## On Probability and Cosmology

Posted in The Universe and Stuff with tags , , , on December 12, 2018 by telescoper

I just noticed a potentially interesting paper by Martin Sahlén on the arXiv. I haven’t actually read it yet, so don’t know if I agree with it, but thought I’d point it out here for those interested in cosmology and things Bayesian.

Here is the abstract:

Modern scientific cosmology pushes the boundaries of knowledge and the knowable. This is prompting questions on the nature of scientific knowledge. A central issue is what defines a ‘good’ model. When addressing global properties of the Universe or its initial state this becomes a particularly pressing issue. How to assess the probability of the Universe as a whole is empirically ambiguous, since we can examine only part of a single realisation of the system under investigation: at some point, data will run out. We review the basics of applying Bayesian statistical explanation to the Universe as a whole. We argue that a conventional Bayesian approach to model inference generally fails in such circumstances, and cannot resolve, e.g., the so-called ‘measure problem’ in inflationary cosmology. Implicit and non-empirical valuations inevitably enter model assessment in these cases. This undermines the possibility to perform Bayesian model comparison. One must therefore either stay silent, or pursue a more general form of systematic and rational model assessment. We outline a generalised axiological Bayesian model inference framework, based on mathematical lattices. This extends inference based on empirical data (evidence) to additionally consider the properties of model structure (elegance) and model possibility space (beneficence). We propose this as a natural and theoretically well-motivated framework for introducing an explicit, rational approach to theoretical model prejudice and inference beyond data.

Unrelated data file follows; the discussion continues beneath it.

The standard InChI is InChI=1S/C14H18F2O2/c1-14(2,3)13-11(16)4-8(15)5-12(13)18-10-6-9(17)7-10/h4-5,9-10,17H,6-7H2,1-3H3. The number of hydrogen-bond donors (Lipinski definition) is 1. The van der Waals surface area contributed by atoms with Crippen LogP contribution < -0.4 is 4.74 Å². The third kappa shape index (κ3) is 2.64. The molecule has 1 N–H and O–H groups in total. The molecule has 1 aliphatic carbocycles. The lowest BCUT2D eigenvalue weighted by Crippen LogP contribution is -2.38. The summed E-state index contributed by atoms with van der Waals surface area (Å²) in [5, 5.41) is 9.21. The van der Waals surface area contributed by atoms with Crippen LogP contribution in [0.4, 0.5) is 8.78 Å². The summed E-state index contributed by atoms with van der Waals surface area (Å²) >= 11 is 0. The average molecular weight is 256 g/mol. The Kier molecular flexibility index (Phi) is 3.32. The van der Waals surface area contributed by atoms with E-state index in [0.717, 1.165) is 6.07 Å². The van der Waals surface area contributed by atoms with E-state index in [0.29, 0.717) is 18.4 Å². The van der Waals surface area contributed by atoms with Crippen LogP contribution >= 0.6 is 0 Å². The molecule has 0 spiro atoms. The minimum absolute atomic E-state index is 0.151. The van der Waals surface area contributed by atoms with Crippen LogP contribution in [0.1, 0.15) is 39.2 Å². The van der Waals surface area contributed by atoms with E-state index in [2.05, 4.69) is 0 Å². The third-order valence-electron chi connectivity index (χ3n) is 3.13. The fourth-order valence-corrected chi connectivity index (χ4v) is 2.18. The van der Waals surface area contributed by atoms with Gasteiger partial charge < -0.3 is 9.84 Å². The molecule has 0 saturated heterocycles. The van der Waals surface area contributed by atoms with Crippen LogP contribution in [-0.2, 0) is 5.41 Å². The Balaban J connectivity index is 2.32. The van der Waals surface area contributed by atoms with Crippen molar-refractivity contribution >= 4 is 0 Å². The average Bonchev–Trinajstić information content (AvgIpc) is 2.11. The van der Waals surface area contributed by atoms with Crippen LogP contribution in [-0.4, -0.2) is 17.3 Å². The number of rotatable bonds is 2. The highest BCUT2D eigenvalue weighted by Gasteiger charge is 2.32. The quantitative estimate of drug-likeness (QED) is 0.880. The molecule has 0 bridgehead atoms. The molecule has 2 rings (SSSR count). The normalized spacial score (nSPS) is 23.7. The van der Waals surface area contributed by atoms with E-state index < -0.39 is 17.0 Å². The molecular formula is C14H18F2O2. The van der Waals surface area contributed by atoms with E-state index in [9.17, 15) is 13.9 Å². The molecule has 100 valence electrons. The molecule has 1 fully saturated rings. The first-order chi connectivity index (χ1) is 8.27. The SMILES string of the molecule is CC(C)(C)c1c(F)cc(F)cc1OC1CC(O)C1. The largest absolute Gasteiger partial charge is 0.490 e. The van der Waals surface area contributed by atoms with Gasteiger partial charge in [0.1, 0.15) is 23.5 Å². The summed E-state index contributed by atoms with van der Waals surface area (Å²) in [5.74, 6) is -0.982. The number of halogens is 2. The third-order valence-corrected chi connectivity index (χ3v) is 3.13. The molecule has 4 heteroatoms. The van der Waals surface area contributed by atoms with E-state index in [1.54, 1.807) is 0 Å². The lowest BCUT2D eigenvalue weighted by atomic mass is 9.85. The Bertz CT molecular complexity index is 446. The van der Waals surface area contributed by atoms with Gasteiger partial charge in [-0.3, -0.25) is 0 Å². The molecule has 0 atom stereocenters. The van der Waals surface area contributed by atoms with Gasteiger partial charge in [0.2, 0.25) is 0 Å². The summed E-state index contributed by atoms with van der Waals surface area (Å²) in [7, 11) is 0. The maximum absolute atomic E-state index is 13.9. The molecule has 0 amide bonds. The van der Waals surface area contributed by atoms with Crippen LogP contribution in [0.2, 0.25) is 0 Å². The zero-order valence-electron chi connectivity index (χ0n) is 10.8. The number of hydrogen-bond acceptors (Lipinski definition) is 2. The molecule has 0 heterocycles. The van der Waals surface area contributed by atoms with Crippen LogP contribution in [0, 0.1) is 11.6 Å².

## Have you got a proper posterior?

Posted in Bad Statistics, The Universe and Stuff with tags , , , , on December 12, 2017 by telescoper

There’s an interesting paper on the arXiv today by Tak et al. with the title How proper are Bayesian models in the astronomical literature?’ The title isn’t all that appropriate, because the problem is not really with models’, but with the choice of prior (which should be implied by the model and other information known or assumed to be true). Moreover, I’m not sure whether the word Bayesian’ applies to the model in any meaningful way.